Because really, most Americans won’t care too much; for most of us, with an average of only $77K (or maybe $120K if we are older) in our retirement accounts, $3 million seems like a bridge so far that we can hardly relate to it anyway. So what if he imposes a $3 million cap? It doesn’t affect me!

Or does it? Ever seen the government pass a law, particularly a tax law that doesn’t change? Just take a look at the history of the standard deduction, which has varied all over the place during the history of the income tax. Or the child tax credit. Or the homeowner interest deduction. Or even the tax brackets. They go up and down. Sometimes they are indexed for inflation, sometimes not. And even if they are indexed for inflation, the government frequently changes the index to suit their needs.

The CPI is the government’s method of calculating and reporting inflation. The government would like to substitute a new index, called the “chained CPI” which is supposed to be a more “accurate” representation of inflation. Since the CPI is the index the government uses to adjust all sorts of government programs, including Social Security, military retirement, and federal retirement cost of living increases (COLAs), income tax brackets, the amount you can contribute each year to IRAs and defined contribution plans, and others, changes to this number affect all Americans.

Changing to the new chained CPI is being advertised by the government as a method of “saving” trillions of dollars in the future – savings that are coming out of all of our back pockets as the government finds a way to let it to pay out less than it promised on a whole host of benefits while at the same time telling us that what it is really doing is “saving money;” who doesn’t want the government to be more frugal? Isn’t that what the “tea party” protests have all been about?

Simply put, the chained CPI has the effect of reducing the reported inflation rate. It does so by assuming your behavior will change as a result of inflation; as things get too expensive the chained CPI supposes you will choose cheaper alternatives. And the government will enforce this behavior with less money in your pocket when it comes to the annual COLA.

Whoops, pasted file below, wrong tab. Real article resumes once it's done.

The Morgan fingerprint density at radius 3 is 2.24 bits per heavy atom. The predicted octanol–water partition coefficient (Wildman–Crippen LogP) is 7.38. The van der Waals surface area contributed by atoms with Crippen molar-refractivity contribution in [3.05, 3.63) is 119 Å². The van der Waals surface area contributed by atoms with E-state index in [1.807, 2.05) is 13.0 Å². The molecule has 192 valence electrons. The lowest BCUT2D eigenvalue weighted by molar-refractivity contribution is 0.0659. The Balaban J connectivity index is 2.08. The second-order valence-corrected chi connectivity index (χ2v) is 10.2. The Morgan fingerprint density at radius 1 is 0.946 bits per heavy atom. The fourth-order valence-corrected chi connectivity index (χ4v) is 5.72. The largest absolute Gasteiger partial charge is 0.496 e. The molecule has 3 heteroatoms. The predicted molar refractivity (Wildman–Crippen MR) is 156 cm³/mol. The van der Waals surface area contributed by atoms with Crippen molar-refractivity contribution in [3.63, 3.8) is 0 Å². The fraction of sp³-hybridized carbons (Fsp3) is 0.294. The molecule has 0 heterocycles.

The cost of living really doesn’t go down, of course – just the amount that the government pays you in COLAs instead of what you would have received previously. The government “saves”, and you lose. Additionally everything else that depends on the government’s measure of inflation, such as the income tax brackets, move each year by less than they ordinarily would. Over time this adds up to a substantial erosion of your purchasing power and ability to keep your head above water in those “golden years” when you are on a fixed income.

The chained CPI assumes that as inflation erodes your standard of living, you will switch from eating caviar to eating dog food, and the COLAs tied to the reduced CPU will enforce those economic decisions.

So the “fair” amount now is $3million. But what happens if a year or so from now, the government needs more “revenue” and decides that the $3 million is “too generous” and changes it to $2 million? Or – pick a number? The big problem with letting the government into the game of determining how much you can earn and how much is “fair” for you to keep is that once the camel’s nose is under the tent, how do you keep the camel out? If the government is allowed to determine how much you “need” then what is to keep them from resetting the goal posts any time they like?

What is to keep them from expanding the definition? As it stands right now, President Obama is unaffected by this proposed change to the law, because he receives a pension from the government for his service as President. This pension, indexed for inflation, will be worth at least $5 million over his projected lifetime, but is not subject to the cap because pensions are not tax advantaged accounts. What if somewhere down the line the government looks at this law and says “why shouldn’t this apply to pensions as well?” If $3 million over your lifetime is a “fair” cap on defined contribution plans, why not on defined benefit plans (pensions) as well? Particularly on pensions paid by federal tax dollars - exempting elected officials, of course.